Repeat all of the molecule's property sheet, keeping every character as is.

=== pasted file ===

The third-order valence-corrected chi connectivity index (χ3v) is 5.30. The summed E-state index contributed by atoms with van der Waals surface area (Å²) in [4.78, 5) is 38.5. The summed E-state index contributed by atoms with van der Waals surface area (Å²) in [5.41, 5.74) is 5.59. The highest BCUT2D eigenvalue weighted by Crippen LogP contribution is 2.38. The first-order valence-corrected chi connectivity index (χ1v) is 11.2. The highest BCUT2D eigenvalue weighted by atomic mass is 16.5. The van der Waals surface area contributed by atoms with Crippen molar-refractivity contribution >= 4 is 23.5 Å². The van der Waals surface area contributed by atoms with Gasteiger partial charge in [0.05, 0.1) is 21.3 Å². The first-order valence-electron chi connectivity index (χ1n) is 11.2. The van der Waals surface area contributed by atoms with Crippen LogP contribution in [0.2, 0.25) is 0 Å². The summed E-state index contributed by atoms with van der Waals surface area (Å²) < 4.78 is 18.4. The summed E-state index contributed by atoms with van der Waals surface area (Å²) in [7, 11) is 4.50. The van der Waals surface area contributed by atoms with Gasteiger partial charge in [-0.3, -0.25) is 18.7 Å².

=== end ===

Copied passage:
The third-order valence-corrected chi connectivity index (χ3v) is 5.30. The summed E-state index contributed by atoms with van der Waals surface area (Å²) in [4.78, 5) is 38.5. The summed E-state index contributed by atoms with van der Waals surface area (Å²) in [5.41, 5.74) is 5.59. The highest BCUT2D eigenvalue weighted by Crippen LogP contribution is 2.38. The first-order valence-corrected chi connectivity index (χ1v) is 11.2. The highest BCUT2D eigenvalue weighted by atomic mass is 16.5. The van der Waals surface area contributed by atoms with Crippen molar-refractivity contribution >= 4 is 23.5 Å². The van der Waals surface area contributed by atoms with Gasteiger partial charge in [0.05, 0.1) is 21.3 Å². The first-order valence-electron chi connectivity index (χ1n) is 11.2. The van der Waals surface area contributed by atoms with Crippen LogP contribution in [0.2, 0.25) is 0 Å². The summed E-state index contributed by atoms with van der Waals surface area (Å²) < 4.78 is 18.4. The summed E-state index contributed by atoms with van der Waals surface area (Å²) in [7, 11) is 4.50. The van der Waals surface area contributed by atoms with Gasteiger partial charge in [-0.3, -0.25) is 18.7 Å².